Political instability
Presence of inflation
Inadequacy of information
Capital
Inadequate of infrastructural facilities
Inadequate of Government support or motivation
Type of business to establish
Others:
Lack of time
unfamiliarity
lack of skills
Lack of openness
Family background
Education
Age
Family connection

Entrepreneurial decision process


Conduct opportunity Analysis:
It generates a new business idea. SWOT analysis is done.
Develop Business Plan:
A business plan is developed for the new ventures. It sets
goals and objectives. It states the process and
technology to be used. It identifies target market. It
determines product, price, promotion and distribution
aspects. A cash flow analysis is done.
Set-up the venture:
The new venture is established. The legal aspects of the
venture are determined. The legal form can be
proprietorship, partnership, company or cooperative.

Entrepreneurial decision process


Acquire financial Resources;
Various options available for financing the new venture are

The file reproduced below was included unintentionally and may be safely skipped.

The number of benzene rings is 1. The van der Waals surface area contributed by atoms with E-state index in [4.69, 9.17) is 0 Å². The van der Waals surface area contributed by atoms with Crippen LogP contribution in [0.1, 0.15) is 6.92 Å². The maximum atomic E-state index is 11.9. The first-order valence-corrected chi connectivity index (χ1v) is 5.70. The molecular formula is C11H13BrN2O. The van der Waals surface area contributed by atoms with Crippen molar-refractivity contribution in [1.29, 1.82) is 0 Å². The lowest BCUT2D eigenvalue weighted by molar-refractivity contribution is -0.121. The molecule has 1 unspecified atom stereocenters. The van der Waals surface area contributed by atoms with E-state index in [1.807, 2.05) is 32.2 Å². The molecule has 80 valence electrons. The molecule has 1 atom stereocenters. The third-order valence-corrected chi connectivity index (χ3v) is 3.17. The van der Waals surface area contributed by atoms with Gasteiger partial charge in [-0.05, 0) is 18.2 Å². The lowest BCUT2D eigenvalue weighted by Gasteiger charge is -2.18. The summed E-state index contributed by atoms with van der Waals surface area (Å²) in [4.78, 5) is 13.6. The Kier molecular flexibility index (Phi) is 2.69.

examined. Early stage funding can be from self, family
friends and government sources. Growth stage funding can
be debt from financial institutions or public offer of shares.
Implement Business plan:
The venture is organized. Human resources are
acquired and developed. the entrepreneur builds a
management team. The value intellectual property
consisting of patents, trademark and copyright is
protected. An e-business strategy is developed. The new
venture becomes operational.

Types of Start-ups
(what types of business should you start?
(Build a better business)

Business Startup Step One: Product, Service,


or Both?
Business Startup Step Two: Independent or
Franchise?
Business Startup Step Three: Wholesale or
Retail?
Business Startup Step Four: Storefront or
Home-Based?
Business Startup Step Five: What Industry?
Business Startup Step six: Startup Process
Startup (Naming & Organization)
Records (Accounts, Licenses & Record Keeping)
Finances (Startup Costs, Loans & Projections)
Developing Your Business Plan (Outline & Sample

Types of Start-ups

Market Research
Business Name
Selecting a Business Structure
Business Plan
Marketing Plan
Applying for Licenses & Permits
Funding Your Business
Finding a Location
Minimizing Risk
Outsourcing and/or Hiring New Employees
Accounting - Maximizing Profit & Minimizing Tax

Any Questions?

Model Questions of Unit 1


Define
entrepreneurship.
How
is
an
entrepreneur different from a manager?
What is family business? Describe briefly the
succession strategies.
7
What are the roles played by entrepreneurship
in economic development.
Briefly explain about entrepreneurial decision
process.
Define creative process. Identify and briefly
describe the sources of business ideas.